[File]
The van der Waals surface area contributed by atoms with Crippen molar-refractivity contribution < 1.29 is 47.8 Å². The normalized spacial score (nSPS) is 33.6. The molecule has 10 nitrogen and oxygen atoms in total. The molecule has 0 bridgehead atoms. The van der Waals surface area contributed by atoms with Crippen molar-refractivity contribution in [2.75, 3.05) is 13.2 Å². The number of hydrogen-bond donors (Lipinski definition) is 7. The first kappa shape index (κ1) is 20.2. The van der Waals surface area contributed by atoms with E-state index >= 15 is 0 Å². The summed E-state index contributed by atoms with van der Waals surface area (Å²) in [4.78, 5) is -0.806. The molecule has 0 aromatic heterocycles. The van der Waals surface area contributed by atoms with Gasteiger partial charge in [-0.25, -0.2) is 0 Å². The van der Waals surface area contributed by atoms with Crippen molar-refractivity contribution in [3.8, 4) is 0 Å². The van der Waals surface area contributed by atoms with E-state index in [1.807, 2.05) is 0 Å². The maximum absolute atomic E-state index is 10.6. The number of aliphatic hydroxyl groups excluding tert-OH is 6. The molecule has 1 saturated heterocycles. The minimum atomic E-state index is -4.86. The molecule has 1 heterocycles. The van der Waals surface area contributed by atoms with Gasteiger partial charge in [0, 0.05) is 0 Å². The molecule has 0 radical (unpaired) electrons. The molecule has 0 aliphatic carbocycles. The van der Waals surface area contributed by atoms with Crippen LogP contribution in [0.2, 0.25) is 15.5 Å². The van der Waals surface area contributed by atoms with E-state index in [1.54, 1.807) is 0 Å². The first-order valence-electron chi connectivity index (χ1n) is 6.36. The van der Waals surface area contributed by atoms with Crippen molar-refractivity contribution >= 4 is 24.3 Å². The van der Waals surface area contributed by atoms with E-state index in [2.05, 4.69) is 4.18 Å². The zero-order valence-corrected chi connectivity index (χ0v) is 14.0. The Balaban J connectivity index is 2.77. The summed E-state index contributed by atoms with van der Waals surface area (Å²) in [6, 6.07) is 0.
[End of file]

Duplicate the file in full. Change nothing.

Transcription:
The van der Waals surface area contributed by atoms with Crippen molar-refractivity contribution < 1.29 is 47.8 Å². The normalized spacial score (nSPS) is 33.6. The molecule has 10 nitrogen and oxygen atoms in total. The molecule has 0 bridgehead atoms. The van der Waals surface area contributed by atoms with Crippen molar-refractivity contribution in [2.75, 3.05) is 13.2 Å². The number of hydrogen-bond donors (Lipinski definition) is 7. The first kappa shape index (κ1) is 20.2. The van der Waals surface area contributed by atoms with E-state index >= 15 is 0 Å². The summed E-state index contributed by atoms with van der Waals surface area (Å²) in [4.78, 5) is -0.806. The molecule has 0 aromatic heterocycles. The van der Waals surface area contributed by atoms with Gasteiger partial charge in [-0.25, -0.2) is 0 Å². The van der Waals surface area contributed by atoms with Crippen molar-refractivity contribution in [3.8, 4) is 0 Å². The van der Waals surface area contributed by atoms with E-state index in [1.807, 2.05) is 0 Å². The maximum absolute atomic E-state index is 10.6. The number of aliphatic hydroxyl groups excluding tert-OH is 6. The molecule has 1 saturated heterocycles. The minimum atomic E-state index is -4.86. The molecule has 1 heterocycles. The van der Waals surface area contributed by atoms with Gasteiger partial charge in [0, 0.05) is 0 Å². The molecule has 0 radical (unpaired) electrons. The molecule has 0 aliphatic carbocycles. The van der Waals surface area contributed by atoms with Crippen LogP contribution in [0.2, 0.25) is 15.5 Å². The van der Waals surface area contributed by atoms with E-state index in [1.54, 1.807) is 0 Å². The first-order valence-electron chi connectivity index (χ1n) is 6.36. The van der Waals surface area contributed by atoms with Crippen molar-refractivity contribution >= 4 is 24.3 Å². The van der Waals surface area contributed by atoms with E-state index in [2.05, 4.69) is 4.18 Å². The zero-order valence-corrected chi connectivity index (χ0v) is 14.0. The Balaban J connectivity index is 2.77. The summed E-state index contributed by atoms with van der Waals surface area (Å²) in [6, 6.07) is 0.